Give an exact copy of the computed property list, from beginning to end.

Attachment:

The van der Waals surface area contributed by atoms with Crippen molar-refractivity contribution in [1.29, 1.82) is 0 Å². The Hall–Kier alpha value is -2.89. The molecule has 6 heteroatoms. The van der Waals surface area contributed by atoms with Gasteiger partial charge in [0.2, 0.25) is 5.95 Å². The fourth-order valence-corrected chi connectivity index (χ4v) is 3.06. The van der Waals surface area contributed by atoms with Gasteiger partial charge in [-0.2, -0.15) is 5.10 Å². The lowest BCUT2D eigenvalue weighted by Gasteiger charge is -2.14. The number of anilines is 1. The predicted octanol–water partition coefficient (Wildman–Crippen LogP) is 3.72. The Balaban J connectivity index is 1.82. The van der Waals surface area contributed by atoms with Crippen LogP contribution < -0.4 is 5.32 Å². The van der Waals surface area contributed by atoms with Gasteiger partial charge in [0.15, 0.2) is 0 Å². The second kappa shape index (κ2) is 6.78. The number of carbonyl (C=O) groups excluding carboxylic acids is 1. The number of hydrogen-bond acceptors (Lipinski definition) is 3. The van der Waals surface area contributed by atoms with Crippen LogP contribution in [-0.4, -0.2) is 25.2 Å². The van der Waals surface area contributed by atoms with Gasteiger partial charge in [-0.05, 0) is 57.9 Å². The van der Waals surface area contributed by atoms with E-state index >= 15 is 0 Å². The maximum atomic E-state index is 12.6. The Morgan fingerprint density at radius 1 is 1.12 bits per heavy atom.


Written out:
The van der Waals surface area contributed by atoms with Crippen molar-refractivity contribution in [1.29, 1.82) is 0 Å². The Hall–Kier alpha value is -2.89. The molecule has 6 heteroatoms. The van der Waals surface area contributed by atoms with Gasteiger partial charge in [0.2, 0.25) is 5.95 Å². The fourth-order valence-corrected chi connectivity index (χ4v) is 3.06. The van der Waals surface area contributed by atoms with Gasteiger partial charge in [-0.2, -0.15) is 5.10 Å². The lowest BCUT2D eigenvalue weighted by Gasteiger charge is -2.14. The number of anilines is 1. The predicted octanol–water partition coefficient (Wildman–Crippen LogP) is 3.72. The Balaban J connectivity index is 1.82. The van der Waals surface area contributed by atoms with Crippen LogP contribution < -0.4 is 5.32 Å². The van der Waals surface area contributed by atoms with Gasteiger partial charge in [0.15, 0.2) is 0 Å². The second kappa shape index (κ2) is 6.78. The number of carbonyl (C=O) groups excluding carboxylic acids is 1. The number of hydrogen-bond acceptors (Lipinski definition) is 3. The van der Waals surface area contributed by atoms with Crippen LogP contribution in [-0.4, -0.2) is 25.2 Å². The van der Waals surface area contributed by atoms with Gasteiger partial charge in [-0.05, 0) is 57.9 Å². The van der Waals surface area contributed by atoms with E-state index >= 15 is 0 Å². The maximum atomic E-state index is 12.6. The Morgan fingerprint density at radius 1 is 1.12 bits per heavy atom.